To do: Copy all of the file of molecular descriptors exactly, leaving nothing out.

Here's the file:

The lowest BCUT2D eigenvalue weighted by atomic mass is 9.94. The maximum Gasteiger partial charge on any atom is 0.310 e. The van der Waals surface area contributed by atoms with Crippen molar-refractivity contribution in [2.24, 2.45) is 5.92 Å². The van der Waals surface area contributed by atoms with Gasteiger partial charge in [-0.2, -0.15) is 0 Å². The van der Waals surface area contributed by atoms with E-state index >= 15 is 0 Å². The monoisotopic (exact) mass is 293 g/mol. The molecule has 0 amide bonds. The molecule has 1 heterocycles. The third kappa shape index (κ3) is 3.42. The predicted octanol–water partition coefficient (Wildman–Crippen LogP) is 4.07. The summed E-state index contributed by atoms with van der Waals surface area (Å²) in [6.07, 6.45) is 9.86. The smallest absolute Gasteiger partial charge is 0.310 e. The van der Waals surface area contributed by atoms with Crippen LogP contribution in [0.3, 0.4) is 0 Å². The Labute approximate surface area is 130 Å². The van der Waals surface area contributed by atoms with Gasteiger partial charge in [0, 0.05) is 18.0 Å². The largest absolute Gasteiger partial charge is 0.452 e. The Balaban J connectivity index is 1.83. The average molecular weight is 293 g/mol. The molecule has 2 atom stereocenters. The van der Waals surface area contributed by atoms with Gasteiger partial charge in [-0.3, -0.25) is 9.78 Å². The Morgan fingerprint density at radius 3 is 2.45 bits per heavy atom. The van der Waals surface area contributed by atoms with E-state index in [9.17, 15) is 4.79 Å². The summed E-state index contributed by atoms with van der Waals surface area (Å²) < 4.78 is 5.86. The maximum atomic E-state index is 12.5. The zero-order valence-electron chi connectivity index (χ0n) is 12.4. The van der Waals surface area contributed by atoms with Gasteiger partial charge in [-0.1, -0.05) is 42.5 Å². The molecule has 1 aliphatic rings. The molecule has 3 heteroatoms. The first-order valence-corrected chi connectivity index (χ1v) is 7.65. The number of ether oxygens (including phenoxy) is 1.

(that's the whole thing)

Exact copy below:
The lowest BCUT2D eigenvalue weighted by atomic mass is 9.94. The maximum Gasteiger partial charge on any atom is 0.310 e. The van der Waals surface area contributed by atoms with Crippen molar-refractivity contribution in [2.24, 2.45) is 5.92 Å². The van der Waals surface area contributed by atoms with Gasteiger partial charge in [-0.2, -0.15) is 0 Å². The van der Waals surface area contributed by atoms with E-state index >= 15 is 0 Å². The monoisotopic (exact) mass is 293 g/mol. The molecule has 0 amide bonds. The molecule has 1 heterocycles. The third kappa shape index (κ3) is 3.42. The predicted octanol–water partition coefficient (Wildman–Crippen LogP) is 4.07. The summed E-state index contributed by atoms with van der Waals surface area (Å²) in [6.07, 6.45) is 9.86. The smallest absolute Gasteiger partial charge is 0.310 e. The van der Waals surface area contributed by atoms with Crippen LogP contribution in [0.3, 0.4) is 0 Å². The Labute approximate surface area is 130 Å². The van der Waals surface area contributed by atoms with Gasteiger partial charge in [0, 0.05) is 18.0 Å². The largest absolute Gasteiger partial charge is 0.452 e. The Balaban J connectivity index is 1.83. The average molecular weight is 293 g/mol. The molecule has 2 atom stereocenters. The van der Waals surface area contributed by atoms with Gasteiger partial charge in [-0.3, -0.25) is 9.78 Å². The Morgan fingerprint density at radius 3 is 2.45 bits per heavy atom. The van der Waals surface area contributed by atoms with E-state index in [9.17, 15) is 4.79 Å². The summed E-state index contributed by atoms with van der Waals surface area (Å²) < 4.78 is 5.86. The maximum atomic E-state index is 12.5. The zero-order valence-electron chi connectivity index (χ0n) is 12.4. The van der Waals surface area contributed by atoms with Gasteiger partial charge in [-0.1, -0.05) is 42.5 Å². The molecule has 1 aliphatic rings. The molecule has 3 heteroatoms. The first-order valence-corrected chi connectivity index (χ1v) is 7.65. The number of ether oxygens (including phenoxy) is 1.